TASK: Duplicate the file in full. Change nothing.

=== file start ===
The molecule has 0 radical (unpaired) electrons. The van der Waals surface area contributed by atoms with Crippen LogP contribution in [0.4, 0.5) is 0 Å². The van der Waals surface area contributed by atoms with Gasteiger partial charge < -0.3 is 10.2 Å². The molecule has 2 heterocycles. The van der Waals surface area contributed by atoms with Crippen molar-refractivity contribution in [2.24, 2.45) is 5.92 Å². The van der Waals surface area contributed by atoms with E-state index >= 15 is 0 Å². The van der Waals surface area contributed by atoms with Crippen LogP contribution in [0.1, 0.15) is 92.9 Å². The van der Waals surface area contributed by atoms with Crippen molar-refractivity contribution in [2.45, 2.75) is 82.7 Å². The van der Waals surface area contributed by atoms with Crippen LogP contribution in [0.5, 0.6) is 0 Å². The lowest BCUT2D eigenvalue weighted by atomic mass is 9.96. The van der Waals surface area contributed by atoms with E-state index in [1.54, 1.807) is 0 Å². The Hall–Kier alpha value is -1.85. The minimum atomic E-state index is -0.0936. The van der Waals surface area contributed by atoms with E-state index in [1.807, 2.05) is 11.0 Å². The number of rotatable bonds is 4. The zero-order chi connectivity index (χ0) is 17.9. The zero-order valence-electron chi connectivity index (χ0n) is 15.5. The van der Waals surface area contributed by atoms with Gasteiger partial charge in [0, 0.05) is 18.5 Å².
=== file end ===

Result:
The molecule has 0 radical (unpaired) electrons. The van der Waals surface area contributed by atoms with Crippen LogP contribution in [0.4, 0.5) is 0 Å². The van der Waals surface area contributed by atoms with Gasteiger partial charge < -0.3 is 10.2 Å². The molecule has 2 heterocycles. The van der Waals surface area contributed by atoms with Crippen molar-refractivity contribution in [2.24, 2.45) is 5.92 Å². The van der Waals surface area contributed by atoms with E-state index >= 15 is 0 Å². The van der Waals surface area contributed by atoms with Crippen LogP contribution in [0.1, 0.15) is 92.9 Å². The van der Waals surface area contributed by atoms with Crippen molar-refractivity contribution in [2.45, 2.75) is 82.7 Å². The van der Waals surface area contributed by atoms with Crippen LogP contribution in [0.5, 0.6) is 0 Å². The lowest BCUT2D eigenvalue weighted by atomic mass is 9.96. The van der Waals surface area contributed by atoms with E-state index in [1.54, 1.807) is 0 Å². The Hall–Kier alpha value is -1.85. The minimum atomic E-state index is -0.0936. The van der Waals surface area contributed by atoms with E-state index in [1.807, 2.05) is 11.0 Å². The number of rotatable bonds is 4. The zero-order chi connectivity index (χ0) is 17.9. The zero-order valence-electron chi connectivity index (χ0n) is 15.5. The van der Waals surface area contributed by atoms with Gasteiger partial charge in [0, 0.05) is 18.5 Å².